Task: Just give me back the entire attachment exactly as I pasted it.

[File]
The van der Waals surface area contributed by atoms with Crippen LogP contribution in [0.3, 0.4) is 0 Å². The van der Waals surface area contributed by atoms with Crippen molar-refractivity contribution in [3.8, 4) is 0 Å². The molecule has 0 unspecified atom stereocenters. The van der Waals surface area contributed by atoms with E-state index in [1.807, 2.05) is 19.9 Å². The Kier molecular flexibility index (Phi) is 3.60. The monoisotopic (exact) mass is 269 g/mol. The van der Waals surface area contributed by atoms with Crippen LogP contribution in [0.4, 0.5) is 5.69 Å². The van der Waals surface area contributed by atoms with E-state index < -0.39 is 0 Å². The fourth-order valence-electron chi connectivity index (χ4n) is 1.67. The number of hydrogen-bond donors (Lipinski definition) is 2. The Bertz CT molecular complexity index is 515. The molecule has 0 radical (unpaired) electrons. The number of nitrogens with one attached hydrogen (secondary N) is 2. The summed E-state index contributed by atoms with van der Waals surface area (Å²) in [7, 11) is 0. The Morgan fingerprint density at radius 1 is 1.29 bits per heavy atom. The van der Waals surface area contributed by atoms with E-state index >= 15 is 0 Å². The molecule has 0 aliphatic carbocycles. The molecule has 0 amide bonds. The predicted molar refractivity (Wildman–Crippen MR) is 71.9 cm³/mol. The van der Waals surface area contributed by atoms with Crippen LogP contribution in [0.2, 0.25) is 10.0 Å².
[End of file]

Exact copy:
The van der Waals surface area contributed by atoms with Crippen LogP contribution in [0.3, 0.4) is 0 Å². The van der Waals surface area contributed by atoms with Crippen molar-refractivity contribution in [3.8, 4) is 0 Å². The molecule has 0 unspecified atom stereocenters. The van der Waals surface area contributed by atoms with E-state index in [1.807, 2.05) is 19.9 Å². The Kier molecular flexibility index (Phi) is 3.60. The monoisotopic (exact) mass is 269 g/mol. The van der Waals surface area contributed by atoms with Crippen LogP contribution in [0.4, 0.5) is 5.69 Å². The van der Waals surface area contributed by atoms with E-state index < -0.39 is 0 Å². The fourth-order valence-electron chi connectivity index (χ4n) is 1.67. The number of hydrogen-bond donors (Lipinski definition) is 2. The Bertz CT molecular complexity index is 515. The molecule has 0 radical (unpaired) electrons. The number of nitrogens with one attached hydrogen (secondary N) is 2. The summed E-state index contributed by atoms with van der Waals surface area (Å²) in [7, 11) is 0. The Morgan fingerprint density at radius 1 is 1.29 bits per heavy atom. The van der Waals surface area contributed by atoms with E-state index >= 15 is 0 Å². The molecule has 0 aliphatic carbocycles. The molecule has 0 amide bonds. The predicted molar refractivity (Wildman–Crippen MR) is 71.9 cm³/mol. The van der Waals surface area contributed by atoms with Crippen LogP contribution in [0.2, 0.25) is 10.0 Å².